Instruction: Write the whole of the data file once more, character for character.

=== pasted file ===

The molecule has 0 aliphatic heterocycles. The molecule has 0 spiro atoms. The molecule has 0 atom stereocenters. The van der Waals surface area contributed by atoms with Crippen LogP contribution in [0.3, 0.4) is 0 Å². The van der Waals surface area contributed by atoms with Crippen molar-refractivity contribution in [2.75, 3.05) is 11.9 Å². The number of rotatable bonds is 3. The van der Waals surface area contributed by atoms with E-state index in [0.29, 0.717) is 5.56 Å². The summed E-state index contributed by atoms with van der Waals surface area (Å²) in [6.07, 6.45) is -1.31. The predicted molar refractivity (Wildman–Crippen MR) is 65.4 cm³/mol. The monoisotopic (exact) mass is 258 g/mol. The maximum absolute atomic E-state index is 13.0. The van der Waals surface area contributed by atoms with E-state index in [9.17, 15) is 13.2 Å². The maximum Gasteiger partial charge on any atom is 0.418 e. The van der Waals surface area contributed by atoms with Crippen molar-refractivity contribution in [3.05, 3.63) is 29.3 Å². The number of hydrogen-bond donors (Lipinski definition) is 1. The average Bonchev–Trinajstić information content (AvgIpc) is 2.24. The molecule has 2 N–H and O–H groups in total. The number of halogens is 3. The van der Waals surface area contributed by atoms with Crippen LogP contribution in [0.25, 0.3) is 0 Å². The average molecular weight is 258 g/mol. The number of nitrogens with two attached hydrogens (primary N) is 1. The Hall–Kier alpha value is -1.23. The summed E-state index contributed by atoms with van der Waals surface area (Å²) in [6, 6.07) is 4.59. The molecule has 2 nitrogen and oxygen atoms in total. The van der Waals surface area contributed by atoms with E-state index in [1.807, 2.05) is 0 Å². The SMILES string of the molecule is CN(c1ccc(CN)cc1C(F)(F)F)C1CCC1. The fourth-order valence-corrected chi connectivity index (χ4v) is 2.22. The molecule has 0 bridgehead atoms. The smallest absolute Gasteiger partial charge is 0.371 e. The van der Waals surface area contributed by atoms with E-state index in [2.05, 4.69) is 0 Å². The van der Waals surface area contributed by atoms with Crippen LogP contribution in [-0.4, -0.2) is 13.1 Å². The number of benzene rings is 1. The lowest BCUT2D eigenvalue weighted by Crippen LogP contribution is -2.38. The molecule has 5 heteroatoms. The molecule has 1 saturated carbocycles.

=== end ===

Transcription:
The molecule has 0 aliphatic heterocycles. The molecule has 0 spiro atoms. The molecule has 0 atom stereocenters. The van der Waals surface area contributed by atoms with Crippen LogP contribution in [0.3, 0.4) is 0 Å². The van der Waals surface area contributed by atoms with Crippen molar-refractivity contribution in [2.75, 3.05) is 11.9 Å². The number of rotatable bonds is 3. The van der Waals surface area contributed by atoms with E-state index in [0.29, 0.717) is 5.56 Å². The summed E-state index contributed by atoms with van der Waals surface area (Å²) in [6.07, 6.45) is -1.31. The predicted molar refractivity (Wildman–Crippen MR) is 65.4 cm³/mol. The monoisotopic (exact) mass is 258 g/mol. The maximum absolute atomic E-state index is 13.0. The van der Waals surface area contributed by atoms with E-state index in [9.17, 15) is 13.2 Å². The maximum Gasteiger partial charge on any atom is 0.418 e. The van der Waals surface area contributed by atoms with Crippen molar-refractivity contribution in [3.05, 3.63) is 29.3 Å². The number of hydrogen-bond donors (Lipinski definition) is 1. The average Bonchev–Trinajstić information content (AvgIpc) is 2.24. The molecule has 2 N–H and O–H groups in total. The number of halogens is 3. The van der Waals surface area contributed by atoms with Crippen LogP contribution in [0.25, 0.3) is 0 Å². The average molecular weight is 258 g/mol. The number of nitrogens with two attached hydrogens (primary N) is 1. The Hall–Kier alpha value is -1.23. The summed E-state index contributed by atoms with van der Waals surface area (Å²) in [6, 6.07) is 4.59. The molecule has 2 nitrogen and oxygen atoms in total. The van der Waals surface area contributed by atoms with E-state index in [1.807, 2.05) is 0 Å². The SMILES string of the molecule is CN(c1ccc(CN)cc1C(F)(F)F)C1CCC1. The fourth-order valence-corrected chi connectivity index (χ4v) is 2.22. The molecule has 0 bridgehead atoms. The smallest absolute Gasteiger partial charge is 0.371 e. The van der Waals surface area contributed by atoms with E-state index in [2.05, 4.69) is 0 Å². The van der Waals surface area contributed by atoms with Crippen LogP contribution in [-0.4, -0.2) is 13.1 Å². The number of benzene rings is 1. The lowest BCUT2D eigenvalue weighted by Crippen LogP contribution is -2.38. The molecule has 5 heteroatoms. The molecule has 1 saturated carbocycles.